SAO PAULO (Reuters) - Mosaic Co, the world’s top producer of concentrated phosphate, has entered talks to buy Vale SA’s fertilizer unit, in a renewed push to grow in South America and Africa, three sources with direct knowledge of the matter said.
Although both companies are discussing what structure would best suit their interests, the first source said a cash-and-stock deal remains the preferred option. The source, who asked for anonymity as talks are under way, valued the unit at about $3 billion.
Under terms of the first option, Rio de Janeiro-based Vale would become Mosaic’s biggest shareholder, with a stake between 12 percent and 15 percent depending on the size of the deal’s stock portion, the first source said. Other alternatives for the deal are being considered, the sources said, without elaborating.
The companies declined to comment.
Non-voting shares of Vale, the company’s most widely traded class of stock, jumped as much as 4 percent on the news. Mosaic rose 2.6 percent to $26.57 in early New York trading on Friday.
Plymouth, Minnesota-based Mosaic is on the lookout for phosphate or potash assets that could be bargain-priced in a weak commodity sector, Chief Executive Officer Joc O’Rourke said in February. Falling prices of phosphate and potash, however, have dragged down profit this year.
Vale has fertilizer assets in Canada, Brazil, Peru, Argentina and Mozambique. Mosaic bought distribution assets from Archer Daniels Midland Co in Brazil and Paraguay last year.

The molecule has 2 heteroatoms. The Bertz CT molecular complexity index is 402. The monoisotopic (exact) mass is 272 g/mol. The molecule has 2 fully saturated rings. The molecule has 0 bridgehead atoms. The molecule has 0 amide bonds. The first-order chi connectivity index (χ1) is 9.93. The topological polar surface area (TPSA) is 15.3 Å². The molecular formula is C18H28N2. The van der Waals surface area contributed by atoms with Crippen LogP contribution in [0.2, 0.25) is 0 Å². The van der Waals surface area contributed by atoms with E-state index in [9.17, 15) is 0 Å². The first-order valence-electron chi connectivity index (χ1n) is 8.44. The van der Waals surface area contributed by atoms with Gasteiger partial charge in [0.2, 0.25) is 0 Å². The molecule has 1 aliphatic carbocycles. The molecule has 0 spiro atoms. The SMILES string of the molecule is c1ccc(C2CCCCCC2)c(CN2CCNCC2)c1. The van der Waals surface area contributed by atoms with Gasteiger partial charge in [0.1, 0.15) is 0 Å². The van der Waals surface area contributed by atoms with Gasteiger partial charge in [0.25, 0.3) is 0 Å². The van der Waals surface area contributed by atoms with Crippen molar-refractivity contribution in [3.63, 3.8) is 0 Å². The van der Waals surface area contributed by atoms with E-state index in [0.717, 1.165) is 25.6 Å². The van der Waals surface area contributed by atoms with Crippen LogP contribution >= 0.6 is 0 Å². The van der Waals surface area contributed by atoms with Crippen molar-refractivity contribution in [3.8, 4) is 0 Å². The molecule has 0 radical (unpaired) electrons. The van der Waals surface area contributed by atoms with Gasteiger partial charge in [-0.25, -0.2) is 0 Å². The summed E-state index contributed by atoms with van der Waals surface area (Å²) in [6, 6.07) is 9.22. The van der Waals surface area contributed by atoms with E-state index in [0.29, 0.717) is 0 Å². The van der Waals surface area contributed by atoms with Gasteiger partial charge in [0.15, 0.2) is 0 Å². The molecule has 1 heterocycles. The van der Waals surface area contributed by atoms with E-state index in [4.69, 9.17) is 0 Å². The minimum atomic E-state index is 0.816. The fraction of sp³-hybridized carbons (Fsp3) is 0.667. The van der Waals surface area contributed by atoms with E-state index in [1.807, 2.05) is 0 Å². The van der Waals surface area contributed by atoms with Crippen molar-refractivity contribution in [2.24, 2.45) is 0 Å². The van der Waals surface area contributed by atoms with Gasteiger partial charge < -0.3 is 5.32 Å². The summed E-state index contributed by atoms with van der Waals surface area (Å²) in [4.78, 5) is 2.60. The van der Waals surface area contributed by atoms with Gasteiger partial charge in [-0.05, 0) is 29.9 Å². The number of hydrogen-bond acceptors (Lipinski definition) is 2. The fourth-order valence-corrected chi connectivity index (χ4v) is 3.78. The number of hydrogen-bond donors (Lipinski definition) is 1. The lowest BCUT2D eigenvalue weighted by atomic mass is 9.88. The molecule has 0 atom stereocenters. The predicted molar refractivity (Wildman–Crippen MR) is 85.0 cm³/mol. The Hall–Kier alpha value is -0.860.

In Brazil, the world’s fifth-largest fertilizer consumer, demand is expected to grow twice as fast as global demand until 2025. Fertilizer sales in Brazil in the first 10 weeks of this year doubled from the same period a year earlier.
Vale is selling assets to help meet a $10 billion debt-reduction target by next year. The strategy was devised by Chief Executive Officer Murilo Ferreira to help insulate the mining company against declining iron ore and nickel prices, after losing a record $12.1 billion last year.
Adjusted earnings before interest, tax, depreciation and amortization at Vale’s fertilizer unit more than doubled last year to $567 million, partly helped by a weaker currency and lower costs. However, EBITDA fell sharply in the first quarter.
Vale could book the Mosaic stake as a short-term investment, improving the company’s debt metrics, said Andreas Bokkenheuser, an analyst with UBS Securities. As a result, net debt may fall south of 4.3 times EBITDA from about 4.4 times now, said Bokkenheuser, who said the unit is worth up to $4 billion.
“The sale could be good news, although slightly dilutive” for Vale, he said.
The talks with Mosaic come two months after Vale failed to create a large player with Apollo Global Management LLC. On April 28, Reuters reported that Vale and Apollo planned a venture should they succeed in the purchase of rival Anglo American Plc’s fertilizer operations in Brazil.
According to the second source, Mosaic previously had made a bid for 100 percent of Vale’s fertilizer unit, which the Brazilian company rejected because it wanted to team up with Apollo.
Clinching the Anglo American deal was a precondition to form the venture with Apollo, the $170 billion buyout firm run by financier Leon Black, sources said at the time.
Additional reporting by Rod Nickel in Winnipeg, Canada; Editing by Matthew Lewis and Bill Trott
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